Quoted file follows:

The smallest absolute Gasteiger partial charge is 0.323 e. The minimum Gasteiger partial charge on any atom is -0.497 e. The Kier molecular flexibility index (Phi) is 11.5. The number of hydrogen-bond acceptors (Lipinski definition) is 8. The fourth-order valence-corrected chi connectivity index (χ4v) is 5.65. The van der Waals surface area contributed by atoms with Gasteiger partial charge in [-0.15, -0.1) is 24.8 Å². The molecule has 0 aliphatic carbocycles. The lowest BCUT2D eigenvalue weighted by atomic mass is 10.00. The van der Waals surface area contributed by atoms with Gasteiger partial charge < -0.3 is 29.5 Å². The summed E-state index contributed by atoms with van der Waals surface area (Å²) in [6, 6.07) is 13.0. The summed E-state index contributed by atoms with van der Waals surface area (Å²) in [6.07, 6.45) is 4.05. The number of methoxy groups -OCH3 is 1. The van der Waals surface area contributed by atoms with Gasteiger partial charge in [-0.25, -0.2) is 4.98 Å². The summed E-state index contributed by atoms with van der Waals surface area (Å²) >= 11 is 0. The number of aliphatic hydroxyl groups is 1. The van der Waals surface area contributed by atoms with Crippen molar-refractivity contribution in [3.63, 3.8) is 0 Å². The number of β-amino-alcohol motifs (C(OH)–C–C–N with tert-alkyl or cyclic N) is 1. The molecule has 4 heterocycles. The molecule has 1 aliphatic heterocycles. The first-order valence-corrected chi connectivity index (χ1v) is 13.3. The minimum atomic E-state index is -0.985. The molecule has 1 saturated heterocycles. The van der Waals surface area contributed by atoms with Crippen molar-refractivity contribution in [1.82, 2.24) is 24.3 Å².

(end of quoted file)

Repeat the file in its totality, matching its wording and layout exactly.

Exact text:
The smallest absolute Gasteiger partial charge is 0.323 e. The minimum Gasteiger partial charge on any atom is -0.497 e. The Kier molecular flexibility index (Phi) is 11.5. The number of hydrogen-bond acceptors (Lipinski definition) is 8. The fourth-order valence-corrected chi connectivity index (χ4v) is 5.65. The van der Waals surface area contributed by atoms with Gasteiger partial charge in [-0.15, -0.1) is 24.8 Å². The molecule has 0 aliphatic carbocycles. The lowest BCUT2D eigenvalue weighted by atomic mass is 10.00. The van der Waals surface area contributed by atoms with Gasteiger partial charge < -0.3 is 29.5 Å². The summed E-state index contributed by atoms with van der Waals surface area (Å²) in [6, 6.07) is 13.0. The summed E-state index contributed by atoms with van der Waals surface area (Å²) in [6.07, 6.45) is 4.05. The number of methoxy groups -OCH3 is 1. The van der Waals surface area contributed by atoms with Gasteiger partial charge in [-0.25, -0.2) is 4.98 Å². The summed E-state index contributed by atoms with van der Waals surface area (Å²) >= 11 is 0. The number of aliphatic hydroxyl groups is 1. The van der Waals surface area contributed by atoms with Crippen molar-refractivity contribution in [3.63, 3.8) is 0 Å². The number of β-amino-alcohol motifs (C(OH)–C–C–N with tert-alkyl or cyclic N) is 1. The molecule has 4 heterocycles. The molecule has 1 aliphatic heterocycles. The first-order valence-corrected chi connectivity index (χ1v) is 13.3. The minimum atomic E-state index is -0.985. The molecule has 1 saturated heterocycles. The van der Waals surface area contributed by atoms with Crippen molar-refractivity contribution in [1.82, 2.24) is 24.3 Å².